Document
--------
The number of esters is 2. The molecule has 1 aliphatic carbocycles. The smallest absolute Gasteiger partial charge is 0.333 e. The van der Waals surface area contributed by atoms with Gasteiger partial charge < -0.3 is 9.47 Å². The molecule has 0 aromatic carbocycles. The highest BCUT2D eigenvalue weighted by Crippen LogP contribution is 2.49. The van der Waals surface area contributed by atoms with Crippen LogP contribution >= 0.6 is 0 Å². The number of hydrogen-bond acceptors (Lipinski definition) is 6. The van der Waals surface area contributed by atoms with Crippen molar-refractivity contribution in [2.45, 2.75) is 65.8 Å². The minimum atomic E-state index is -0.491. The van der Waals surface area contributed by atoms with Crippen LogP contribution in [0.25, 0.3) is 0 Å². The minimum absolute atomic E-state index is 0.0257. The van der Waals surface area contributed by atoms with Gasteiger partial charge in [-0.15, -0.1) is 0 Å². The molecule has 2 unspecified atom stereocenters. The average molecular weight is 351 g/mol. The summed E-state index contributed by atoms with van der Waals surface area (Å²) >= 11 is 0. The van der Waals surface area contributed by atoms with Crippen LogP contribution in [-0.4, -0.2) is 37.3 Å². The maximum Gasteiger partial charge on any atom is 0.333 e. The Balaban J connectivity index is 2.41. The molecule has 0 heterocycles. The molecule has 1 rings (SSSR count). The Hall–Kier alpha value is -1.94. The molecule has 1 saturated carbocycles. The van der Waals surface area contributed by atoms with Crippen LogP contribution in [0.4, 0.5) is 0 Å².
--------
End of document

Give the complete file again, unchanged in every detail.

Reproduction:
The number of esters is 2. The molecule has 1 aliphatic carbocycles. The smallest absolute Gasteiger partial charge is 0.333 e. The van der Waals surface area contributed by atoms with Gasteiger partial charge < -0.3 is 9.47 Å². The molecule has 0 aromatic carbocycles. The highest BCUT2D eigenvalue weighted by Crippen LogP contribution is 2.49. The van der Waals surface area contributed by atoms with Crippen LogP contribution >= 0.6 is 0 Å². The number of hydrogen-bond acceptors (Lipinski definition) is 6. The van der Waals surface area contributed by atoms with Crippen molar-refractivity contribution in [2.45, 2.75) is 65.8 Å². The minimum atomic E-state index is -0.491. The van der Waals surface area contributed by atoms with Crippen LogP contribution in [0.25, 0.3) is 0 Å². The minimum absolute atomic E-state index is 0.0257. The van der Waals surface area contributed by atoms with Gasteiger partial charge in [-0.15, -0.1) is 0 Å². The molecule has 2 unspecified atom stereocenters. The average molecular weight is 351 g/mol. The summed E-state index contributed by atoms with van der Waals surface area (Å²) >= 11 is 0. The van der Waals surface area contributed by atoms with Crippen LogP contribution in [-0.4, -0.2) is 37.3 Å². The maximum Gasteiger partial charge on any atom is 0.333 e. The Balaban J connectivity index is 2.41. The molecule has 0 heterocycles. The molecule has 1 rings (SSSR count). The Hall–Kier alpha value is -1.94. The molecule has 1 saturated carbocycles. The van der Waals surface area contributed by atoms with Crippen LogP contribution in [0.4, 0.5) is 0 Å².